Leading article: The eclipse of Bush's brand of messianic conservatism

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The Independent Online

The results were not quite the double landslide the most optimistic Democrats had hoped for, but they were a signal achievement nonetheless. From January the Democrats will control the House of Representatives with the largest majority either party has enjoyed for years. The United States will have its first woman Speaker of the House and number three in the constitutional hierarchy. Control of the Senate remains in doubt, but there were exceptionally close races in states where Republicans would in most years have banked on victory. All in all, it was an impressive tally for one day of voting.

This result, though, is far more than the sum of its individual contests - as the summary removal of the defence secretary, Donald Rumsfeld, showed. It constitutes a political turnaround comparable to that wrought by the Republicans with their Contract for America in 1994. That victory tapped into the same sentiments that were to facilitate George Bush's contentious victory in 2000. Tuesday night's results mark the eclipse - for the time being, perhaps forever - of that particular brand of messianic, back-to-basics, Republicanism.

And while individual Republicans can be called to account for scandals that cost them their seats and besmirched their party, overall blame for this defeat lies squarely with George Bush - as he acknowledged last night. The Iraq war was central to this campaign. But - as US polling showed - Iraq was not all the campaign was about. It was also about the competence - or rather lack of it - of the administration, about leadership, and how Americans saw their country and themselves.

To the extent that the war was the central issue, it was not simply as a disastrous military adventure, but as the essence and logical outcome of everything George Bush stood for. The war embraced the neo-conservative advisers who reinforced the President's black and white view of the world. It meant the combination of paranoia and hubris that coloured his approach to the world after the attacks of 11 September, 2001. It meant the arrogance Mr Bush showed in defying the UN to force regime change in Iraq and then declaring victory prematurely.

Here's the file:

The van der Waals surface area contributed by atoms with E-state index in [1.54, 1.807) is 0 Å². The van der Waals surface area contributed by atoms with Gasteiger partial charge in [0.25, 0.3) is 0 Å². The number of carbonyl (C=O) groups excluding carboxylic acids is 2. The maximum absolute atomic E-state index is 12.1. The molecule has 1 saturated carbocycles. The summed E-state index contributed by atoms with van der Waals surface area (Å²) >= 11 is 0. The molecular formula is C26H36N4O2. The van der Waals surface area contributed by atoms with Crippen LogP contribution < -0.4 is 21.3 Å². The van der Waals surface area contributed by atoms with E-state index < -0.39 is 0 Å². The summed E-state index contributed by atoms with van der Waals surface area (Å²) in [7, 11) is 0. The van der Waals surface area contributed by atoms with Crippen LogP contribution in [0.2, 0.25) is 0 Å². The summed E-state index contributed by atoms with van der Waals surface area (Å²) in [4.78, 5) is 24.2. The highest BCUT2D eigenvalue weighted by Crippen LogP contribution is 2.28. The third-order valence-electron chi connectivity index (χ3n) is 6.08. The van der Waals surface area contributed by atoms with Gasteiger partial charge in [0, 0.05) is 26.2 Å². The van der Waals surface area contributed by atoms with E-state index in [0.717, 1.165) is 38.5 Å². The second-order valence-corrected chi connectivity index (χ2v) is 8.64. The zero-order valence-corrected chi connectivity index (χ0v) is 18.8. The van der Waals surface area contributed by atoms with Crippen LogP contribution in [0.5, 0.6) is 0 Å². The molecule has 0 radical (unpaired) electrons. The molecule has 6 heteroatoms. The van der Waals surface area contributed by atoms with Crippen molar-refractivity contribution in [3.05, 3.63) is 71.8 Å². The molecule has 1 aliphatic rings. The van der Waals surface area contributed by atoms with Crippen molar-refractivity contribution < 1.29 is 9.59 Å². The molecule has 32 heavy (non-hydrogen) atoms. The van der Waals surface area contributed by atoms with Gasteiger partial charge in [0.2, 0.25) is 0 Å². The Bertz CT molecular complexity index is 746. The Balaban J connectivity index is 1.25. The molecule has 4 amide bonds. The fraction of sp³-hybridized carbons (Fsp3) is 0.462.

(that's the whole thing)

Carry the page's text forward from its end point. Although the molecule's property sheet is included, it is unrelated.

The swift removal of Mr Rumsfeld, and his replacement by Robert Gates - a man of a far less ideological bent - suggests that a change, or at least a shift, in Iraq policy is imminent. Whether it will be timely enough to have any effect, it is still worth recording that we are watching something very rare in the world of politics: the author of a policy that has grievously failed having to face the consequences on his own watch.

How much real power the Democrats will now be able to exercise depends a little on the final result of the Senate vote, and a great deal on how the President and Nancy Pelosi, the new House Speaker, decide to play it. Legislative gridlock, though, is not inevitable. Mr Bush has worked constructively with a Democratic legislature before, as Governor of Texas, and could doubtless do so again. The fact that neither he nor his Vice-President will be running for office again gives him more freedom of manoeuvre, should he decide to use it.

Ms Pelosi, for her part, has said that she wants the Democrats to use their power constructively. A shift of policy on Iraq might help silence Democrats' calls for more inquests into the political decision-making over Iraq and oil the wheels of legislative co-operation.

The real significance of these midterm elections is unlikely to reside in any laws enacted in the coming 24 months. It will be in the adjustments Mr Bush has to make in the hope of saving some dignity in Iraq and in the new personalities and power relationships that will shape the presidential race in two years' time.

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